Goodenow, a former standout at Nashville’s Overton High School, will enroll in graduate school at Lipscomb for his final year of eligibility.
“Lipscomb was one of my top choices,” Goodenow said. “It is a real good school. It is close to home. It has a good baseball program. It is a good opportunity for me to come here.”
Used primarily as a reliever in his career with the Commodores, Goodenow will be given a chance to earn a spot in the weekend pitching rotation as a starter.
“I’m excited about the opportunity,” Goodenow said. “It is something I will work for. I just want to help out the team any way I can. “I think I am a real good teammate. I am going to compete in any circumstances. My best pitch is my slider.”
Goodenow, 6-foot-2, 202 pounds, started one time in 31 appearances for the Commodores last season. But that lone start, only the second of his college career, was against Louisville in the NCAA Regional Tournament. Expected to give the Commodores three or four innings of pitching, Goodenow threw a complete game, allowing only two hits on the way to a 7-0 shutout. It was his longest outing of the season eclipsing his 4.2 innings of relief work against Oklahoma State Feb. 28.
The win kept the Commodores postseason drive alive for another day. They would beat Louisville one more time and advance to the Super Regional.
Based on Goodenow’s performance in that game Forehand is encouraged about the prospects of having an experienced pitcher as a possible addition to the starting rotation.
“I think everybody comes in and the roles kind of define themselves during the fall,” Forehand said. “I would think as Richie comes in that he is looking to push for one of those starting spots. Based on the Louisville game you would think he is capable of being a starter. We hope he can come in and solidify our staff on weekends.
“We are excited about what he brings whether it is in a relief role or a starting role. He has pitched in every role at Vanderbilt for set up to closer and he started that huge regional game. He is just a good baseball player. “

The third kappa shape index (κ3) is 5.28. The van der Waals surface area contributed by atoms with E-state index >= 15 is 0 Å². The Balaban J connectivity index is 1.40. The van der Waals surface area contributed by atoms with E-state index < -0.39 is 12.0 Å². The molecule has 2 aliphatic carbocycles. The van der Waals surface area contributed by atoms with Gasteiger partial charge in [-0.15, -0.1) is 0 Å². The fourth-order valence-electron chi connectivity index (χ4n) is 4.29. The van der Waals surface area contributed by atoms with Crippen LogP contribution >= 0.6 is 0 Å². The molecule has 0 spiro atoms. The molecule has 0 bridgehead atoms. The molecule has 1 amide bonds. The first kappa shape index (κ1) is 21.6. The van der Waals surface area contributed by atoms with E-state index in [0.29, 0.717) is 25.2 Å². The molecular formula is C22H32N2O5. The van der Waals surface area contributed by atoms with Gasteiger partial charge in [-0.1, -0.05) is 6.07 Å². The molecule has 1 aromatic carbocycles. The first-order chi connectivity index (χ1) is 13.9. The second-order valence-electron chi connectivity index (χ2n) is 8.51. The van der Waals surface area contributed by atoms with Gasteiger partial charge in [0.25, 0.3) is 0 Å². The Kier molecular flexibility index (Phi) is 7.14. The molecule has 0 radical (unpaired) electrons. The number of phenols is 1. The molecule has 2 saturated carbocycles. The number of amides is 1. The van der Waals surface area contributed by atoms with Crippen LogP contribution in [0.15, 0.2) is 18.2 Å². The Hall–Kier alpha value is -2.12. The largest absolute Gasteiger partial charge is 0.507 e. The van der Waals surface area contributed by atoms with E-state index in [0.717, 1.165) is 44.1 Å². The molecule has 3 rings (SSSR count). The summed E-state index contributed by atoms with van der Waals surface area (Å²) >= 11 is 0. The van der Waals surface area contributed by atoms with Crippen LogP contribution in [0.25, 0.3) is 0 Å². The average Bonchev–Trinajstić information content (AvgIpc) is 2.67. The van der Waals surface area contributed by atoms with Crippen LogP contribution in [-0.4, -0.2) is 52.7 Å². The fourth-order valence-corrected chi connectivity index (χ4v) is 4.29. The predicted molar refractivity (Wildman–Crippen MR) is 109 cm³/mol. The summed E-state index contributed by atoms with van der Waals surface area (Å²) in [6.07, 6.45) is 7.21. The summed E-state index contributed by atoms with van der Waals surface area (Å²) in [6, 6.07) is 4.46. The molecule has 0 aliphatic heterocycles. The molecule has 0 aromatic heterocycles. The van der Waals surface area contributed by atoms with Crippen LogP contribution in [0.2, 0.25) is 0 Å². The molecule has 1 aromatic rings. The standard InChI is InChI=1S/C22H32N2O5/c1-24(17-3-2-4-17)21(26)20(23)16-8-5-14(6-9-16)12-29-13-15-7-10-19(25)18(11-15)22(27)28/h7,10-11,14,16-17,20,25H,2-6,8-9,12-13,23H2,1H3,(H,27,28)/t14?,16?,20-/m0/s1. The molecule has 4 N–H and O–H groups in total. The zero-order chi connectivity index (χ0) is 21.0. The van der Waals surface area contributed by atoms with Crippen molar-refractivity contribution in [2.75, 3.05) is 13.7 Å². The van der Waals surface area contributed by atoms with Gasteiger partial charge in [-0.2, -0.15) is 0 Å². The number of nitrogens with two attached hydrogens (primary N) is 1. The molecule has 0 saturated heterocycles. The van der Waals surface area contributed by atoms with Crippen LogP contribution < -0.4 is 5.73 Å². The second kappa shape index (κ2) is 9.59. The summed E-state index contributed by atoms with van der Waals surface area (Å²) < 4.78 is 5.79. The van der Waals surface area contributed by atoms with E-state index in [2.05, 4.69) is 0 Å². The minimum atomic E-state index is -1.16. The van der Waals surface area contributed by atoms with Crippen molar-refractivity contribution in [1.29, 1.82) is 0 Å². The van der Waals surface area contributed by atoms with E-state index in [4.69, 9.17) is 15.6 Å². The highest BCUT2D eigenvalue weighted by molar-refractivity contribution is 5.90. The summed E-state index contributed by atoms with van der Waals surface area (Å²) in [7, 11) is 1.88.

Goodenow finished the season with a 3-1 record and one save. In 44.1 innings he gave up 31 hits and struck out 47. His earned run average was 2.23. Opposing batters posted a .207 batting average against him, the lowest for a Vanderbilt pitcher.
“He has pitched against us a couple of times and we didn’t have much success against him,” Forehand said. “He has pretty good velocity from the left side. The slider is definitely the out pitch for him.
“You can’t teach experience. He has had experience, not in our league but in the Southeastern Conference, arguably the toughest conference in the country. We think that will translate into good things for us.”
Goodenow red-shirted at Vanderbilt during the 2007 season. He has also served as a designated hitter for the Commodores. “He wants to be here,” Forehand said. “He wants to help our team.”
Goodenow has known Forehand for many years. Goodenow’s brother, Ryan, worked with a snack food company that supplied the Trevecca Nazarene baseball concession stands when Forehand was the coach there. Goodenow had just signed with the Commodores.
“It is funny how paths cross,” Forehand said. “We got to know him by buying snacks for the concession stand. Now he has the chance to come over here and play for us.”
Forehand stressed that the decision by Goodenow was received well by Vanderbilt coach Tim Corbin.
“I talked with Tim on the phone to make sure there were no hard feelings,” Forehand said. “I wanted our professional relationship and friendship to be stable.
“Coach Corbin understood that Richie had to go. He had nothing but great things to say about Richie not only as a good player on the field but as a person. He will be one of our hardest workers and, hopefully, one of our leaders.”
By Mark McGee, Senior Publisher/Director of Media Relations.